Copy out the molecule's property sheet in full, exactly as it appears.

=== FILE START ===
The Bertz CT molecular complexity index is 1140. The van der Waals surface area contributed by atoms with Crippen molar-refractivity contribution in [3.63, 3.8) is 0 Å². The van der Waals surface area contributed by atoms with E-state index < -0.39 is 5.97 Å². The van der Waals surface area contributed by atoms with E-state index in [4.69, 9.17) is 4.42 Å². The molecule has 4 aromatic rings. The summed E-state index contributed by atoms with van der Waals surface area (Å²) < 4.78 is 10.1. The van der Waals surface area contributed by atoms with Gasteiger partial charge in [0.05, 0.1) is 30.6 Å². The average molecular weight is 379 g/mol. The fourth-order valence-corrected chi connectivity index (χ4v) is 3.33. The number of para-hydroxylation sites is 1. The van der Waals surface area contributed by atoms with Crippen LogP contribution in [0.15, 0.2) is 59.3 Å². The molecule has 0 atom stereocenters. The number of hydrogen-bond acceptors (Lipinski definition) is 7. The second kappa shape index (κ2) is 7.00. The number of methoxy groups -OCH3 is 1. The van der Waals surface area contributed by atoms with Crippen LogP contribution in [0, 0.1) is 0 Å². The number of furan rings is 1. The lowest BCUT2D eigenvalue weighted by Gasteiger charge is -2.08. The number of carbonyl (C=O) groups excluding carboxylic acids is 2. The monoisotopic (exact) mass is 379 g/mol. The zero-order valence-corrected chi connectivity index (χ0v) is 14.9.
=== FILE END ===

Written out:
The Bertz CT molecular complexity index is 1140. The van der Waals surface area contributed by atoms with Crippen molar-refractivity contribution in [3.63, 3.8) is 0 Å². The van der Waals surface area contributed by atoms with E-state index < -0.39 is 5.97 Å². The van der Waals surface area contributed by atoms with E-state index in [4.69, 9.17) is 4.42 Å². The molecule has 4 aromatic rings. The summed E-state index contributed by atoms with van der Waals surface area (Å²) < 4.78 is 10.1. The van der Waals surface area contributed by atoms with Gasteiger partial charge in [0.05, 0.1) is 30.6 Å². The average molecular weight is 379 g/mol. The fourth-order valence-corrected chi connectivity index (χ4v) is 3.33. The number of para-hydroxylation sites is 1. The van der Waals surface area contributed by atoms with Crippen LogP contribution in [0.15, 0.2) is 59.3 Å². The molecule has 0 atom stereocenters. The number of hydrogen-bond acceptors (Lipinski definition) is 7. The second kappa shape index (κ2) is 7.00. The number of methoxy groups -OCH3 is 1. The van der Waals surface area contributed by atoms with Crippen LogP contribution in [0, 0.1) is 0 Å². The number of furan rings is 1. The lowest BCUT2D eigenvalue weighted by Gasteiger charge is -2.08. The number of carbonyl (C=O) groups excluding carboxylic acids is 2. The monoisotopic (exact) mass is 379 g/mol. The zero-order valence-corrected chi connectivity index (χ0v) is 14.9.